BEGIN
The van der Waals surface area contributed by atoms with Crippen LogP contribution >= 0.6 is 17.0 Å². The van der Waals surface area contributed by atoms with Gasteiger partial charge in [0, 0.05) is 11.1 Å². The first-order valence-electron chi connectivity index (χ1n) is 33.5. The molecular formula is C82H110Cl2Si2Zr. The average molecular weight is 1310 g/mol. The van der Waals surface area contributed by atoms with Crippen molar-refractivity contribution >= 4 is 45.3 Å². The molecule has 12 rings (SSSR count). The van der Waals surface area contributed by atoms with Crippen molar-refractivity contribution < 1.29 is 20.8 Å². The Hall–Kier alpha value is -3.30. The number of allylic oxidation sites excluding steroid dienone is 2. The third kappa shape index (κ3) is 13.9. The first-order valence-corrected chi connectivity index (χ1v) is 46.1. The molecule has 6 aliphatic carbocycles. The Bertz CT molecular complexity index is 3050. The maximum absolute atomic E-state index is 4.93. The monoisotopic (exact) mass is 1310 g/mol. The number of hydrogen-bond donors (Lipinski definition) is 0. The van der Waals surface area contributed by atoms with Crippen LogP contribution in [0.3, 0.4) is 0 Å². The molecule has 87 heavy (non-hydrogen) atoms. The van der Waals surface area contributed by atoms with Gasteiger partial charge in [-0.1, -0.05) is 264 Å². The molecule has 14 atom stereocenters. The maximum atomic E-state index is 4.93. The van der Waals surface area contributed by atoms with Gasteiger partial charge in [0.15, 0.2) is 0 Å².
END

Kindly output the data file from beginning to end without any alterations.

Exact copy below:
The van der Waals surface area contributed by atoms with Crippen LogP contribution >= 0.6 is 17.0 Å². The van der Waals surface area contributed by atoms with Gasteiger partial charge in [0, 0.05) is 11.1 Å². The first-order valence-electron chi connectivity index (χ1n) is 33.5. The molecular formula is C82H110Cl2Si2Zr. The average molecular weight is 1310 g/mol. The van der Waals surface area contributed by atoms with Crippen molar-refractivity contribution >= 4 is 45.3 Å². The molecule has 12 rings (SSSR count). The van der Waals surface area contributed by atoms with Crippen molar-refractivity contribution < 1.29 is 20.8 Å². The Hall–Kier alpha value is -3.30. The number of allylic oxidation sites excluding steroid dienone is 2. The third kappa shape index (κ3) is 13.9. The first-order valence-corrected chi connectivity index (χ1v) is 46.1. The molecule has 6 aliphatic carbocycles. The Bertz CT molecular complexity index is 3050. The maximum absolute atomic E-state index is 4.93. The monoisotopic (exact) mass is 1310 g/mol. The number of hydrogen-bond donors (Lipinski definition) is 0. The van der Waals surface area contributed by atoms with Crippen LogP contribution in [0.3, 0.4) is 0 Å². The molecule has 87 heavy (non-hydrogen) atoms. The van der Waals surface area contributed by atoms with Gasteiger partial charge in [-0.1, -0.05) is 264 Å². The molecule has 14 atom stereocenters. The maximum atomic E-state index is 4.93. The van der Waals surface area contributed by atoms with Gasteiger partial charge in [0.15, 0.2) is 0 Å².